The Fall and Rise of Cocaine

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In 1992, Peru produced an estimated 60 percent of the world’s cocaine. At one time, cocaine production was the largest industry in the country, at 17 percent of Peru’s GDP. It provided between four and six billion dollars in revenue to Peruvian drug trafficking organizations. Unlike the Colombians, Peruvians and Bolivians seek to control every stage of production based on familial association, and they use foreign crime networks for export and distribution. The Colombians use a vertical monopoly over production. This is a key difference between the principal cocaine producing countries in Latin America.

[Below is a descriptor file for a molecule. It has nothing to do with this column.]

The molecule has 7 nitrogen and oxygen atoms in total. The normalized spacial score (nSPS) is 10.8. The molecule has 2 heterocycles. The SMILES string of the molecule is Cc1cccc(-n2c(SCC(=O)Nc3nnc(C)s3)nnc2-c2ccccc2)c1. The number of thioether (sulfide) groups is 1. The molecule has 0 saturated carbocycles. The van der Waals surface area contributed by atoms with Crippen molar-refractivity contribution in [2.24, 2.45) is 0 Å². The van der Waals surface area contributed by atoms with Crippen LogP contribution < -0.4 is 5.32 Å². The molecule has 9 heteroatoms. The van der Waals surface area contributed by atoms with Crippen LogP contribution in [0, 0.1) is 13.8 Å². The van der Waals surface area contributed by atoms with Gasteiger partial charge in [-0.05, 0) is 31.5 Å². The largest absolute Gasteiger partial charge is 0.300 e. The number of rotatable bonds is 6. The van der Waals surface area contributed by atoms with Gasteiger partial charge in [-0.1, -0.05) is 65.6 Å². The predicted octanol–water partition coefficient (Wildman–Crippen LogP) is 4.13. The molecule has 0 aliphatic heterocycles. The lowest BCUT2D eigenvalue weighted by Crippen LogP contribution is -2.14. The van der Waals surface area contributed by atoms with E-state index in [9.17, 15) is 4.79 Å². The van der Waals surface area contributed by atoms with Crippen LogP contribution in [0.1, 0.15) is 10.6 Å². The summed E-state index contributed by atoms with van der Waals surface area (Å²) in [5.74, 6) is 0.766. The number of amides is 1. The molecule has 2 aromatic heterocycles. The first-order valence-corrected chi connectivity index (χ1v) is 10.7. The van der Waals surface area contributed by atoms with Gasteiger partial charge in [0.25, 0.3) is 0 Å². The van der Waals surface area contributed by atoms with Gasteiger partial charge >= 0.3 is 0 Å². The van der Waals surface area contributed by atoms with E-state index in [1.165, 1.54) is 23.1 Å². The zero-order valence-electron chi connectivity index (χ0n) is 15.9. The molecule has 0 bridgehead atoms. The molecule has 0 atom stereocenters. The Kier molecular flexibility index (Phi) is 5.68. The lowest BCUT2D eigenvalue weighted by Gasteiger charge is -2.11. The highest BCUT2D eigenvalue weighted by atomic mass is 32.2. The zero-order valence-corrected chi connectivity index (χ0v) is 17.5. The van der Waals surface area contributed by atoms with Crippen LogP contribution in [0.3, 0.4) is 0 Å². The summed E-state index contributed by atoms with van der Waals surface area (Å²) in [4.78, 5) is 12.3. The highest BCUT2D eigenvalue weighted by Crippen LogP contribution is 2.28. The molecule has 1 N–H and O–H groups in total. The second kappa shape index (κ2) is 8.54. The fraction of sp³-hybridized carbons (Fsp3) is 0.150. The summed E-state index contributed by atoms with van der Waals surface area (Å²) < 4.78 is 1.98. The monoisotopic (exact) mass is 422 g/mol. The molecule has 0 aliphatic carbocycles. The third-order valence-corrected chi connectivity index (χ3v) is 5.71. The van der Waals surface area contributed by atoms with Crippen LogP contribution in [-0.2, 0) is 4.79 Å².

Prior to the 1990s, coca production was a small-scale operation in Colombia.  Peru and Bolivia dominated coca production in the 1980s and early 1990s. A shift in production capacity from Peru to Colombia began to occur when former Peruvian President Alberto Fujimori started his “air bridge” campaign to shoot down trafficker aircraft transporting coca base to conversion laboratories in Colombia. Furthermore, Peru initiated aggressive government enforcement operations to combat the drug trade, which had a significant impact on production. As a result, the two dominant drug trafficking organizations, the Medellin and Cali cartels, began to promote the cultivation of coca in Colombia. In 2000, Colombia had approximately 163,000 hectares of coca cultivation compared to 43,000 hectares in Peru.  Bolivia was a distant third. Amazingly, by 2004, Colombia was responsible for 80 percent of the world’s cocaine. 

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